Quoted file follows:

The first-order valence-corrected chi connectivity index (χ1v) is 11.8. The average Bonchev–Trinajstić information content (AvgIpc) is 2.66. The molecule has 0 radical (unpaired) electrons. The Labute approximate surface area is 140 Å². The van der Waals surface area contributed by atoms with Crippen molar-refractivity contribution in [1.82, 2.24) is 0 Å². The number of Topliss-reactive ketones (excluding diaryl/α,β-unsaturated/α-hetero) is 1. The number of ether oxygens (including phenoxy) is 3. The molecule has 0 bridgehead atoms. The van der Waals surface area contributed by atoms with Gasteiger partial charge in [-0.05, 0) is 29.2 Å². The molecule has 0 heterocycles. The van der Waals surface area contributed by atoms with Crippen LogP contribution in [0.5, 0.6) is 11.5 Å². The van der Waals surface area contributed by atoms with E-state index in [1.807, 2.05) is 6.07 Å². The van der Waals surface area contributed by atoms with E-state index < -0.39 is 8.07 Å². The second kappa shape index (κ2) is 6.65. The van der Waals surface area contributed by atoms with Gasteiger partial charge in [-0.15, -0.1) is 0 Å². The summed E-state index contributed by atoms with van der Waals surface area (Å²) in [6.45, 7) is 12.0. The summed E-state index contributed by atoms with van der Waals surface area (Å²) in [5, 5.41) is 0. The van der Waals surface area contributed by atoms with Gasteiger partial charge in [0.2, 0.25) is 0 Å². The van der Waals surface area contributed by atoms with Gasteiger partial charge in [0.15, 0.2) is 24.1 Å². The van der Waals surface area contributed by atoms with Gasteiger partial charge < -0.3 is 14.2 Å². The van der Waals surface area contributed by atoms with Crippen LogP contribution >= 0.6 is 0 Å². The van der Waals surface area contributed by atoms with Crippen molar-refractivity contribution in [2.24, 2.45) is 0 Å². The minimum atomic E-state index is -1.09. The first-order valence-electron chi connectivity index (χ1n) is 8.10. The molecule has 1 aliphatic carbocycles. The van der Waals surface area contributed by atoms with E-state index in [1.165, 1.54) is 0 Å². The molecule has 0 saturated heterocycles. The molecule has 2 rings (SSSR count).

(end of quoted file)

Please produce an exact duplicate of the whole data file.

The first-order valence-corrected chi connectivity index (χ1v) is 11.8. The average Bonchev–Trinajstić information content (AvgIpc) is 2.66. The molecule has 0 radical (unpaired) electrons. The Labute approximate surface area is 140 Å². The van der Waals surface area contributed by atoms with Crippen molar-refractivity contribution in [1.82, 2.24) is 0 Å². The number of Topliss-reactive ketones (excluding diaryl/α,β-unsaturated/α-hetero) is 1. The number of ether oxygens (including phenoxy) is 3. The molecule has 0 bridgehead atoms. The van der Waals surface area contributed by atoms with Gasteiger partial charge in [-0.05, 0) is 29.2 Å². The molecule has 0 heterocycles. The van der Waals surface area contributed by atoms with Crippen LogP contribution in [0.5, 0.6) is 11.5 Å². The van der Waals surface area contributed by atoms with E-state index in [1.807, 2.05) is 6.07 Å². The van der Waals surface area contributed by atoms with E-state index < -0.39 is 8.07 Å². The second kappa shape index (κ2) is 6.65. The van der Waals surface area contributed by atoms with Gasteiger partial charge in [-0.15, -0.1) is 0 Å². The summed E-state index contributed by atoms with van der Waals surface area (Å²) in [6.45, 7) is 12.0. The summed E-state index contributed by atoms with van der Waals surface area (Å²) in [5, 5.41) is 0. The van der Waals surface area contributed by atoms with Gasteiger partial charge in [0.2, 0.25) is 0 Å². The van der Waals surface area contributed by atoms with Gasteiger partial charge in [0.15, 0.2) is 24.1 Å². The van der Waals surface area contributed by atoms with Gasteiger partial charge < -0.3 is 14.2 Å². The van der Waals surface area contributed by atoms with Crippen LogP contribution >= 0.6 is 0 Å². The van der Waals surface area contributed by atoms with Crippen molar-refractivity contribution in [2.24, 2.45) is 0 Å². The minimum atomic E-state index is -1.09. The first-order valence-electron chi connectivity index (χ1n) is 8.10. The molecule has 1 aliphatic carbocycles. The van der Waals surface area contributed by atoms with E-state index in [1.165, 1.54) is 0 Å². The molecule has 0 saturated heterocycles. The molecule has 2 rings (SSSR count).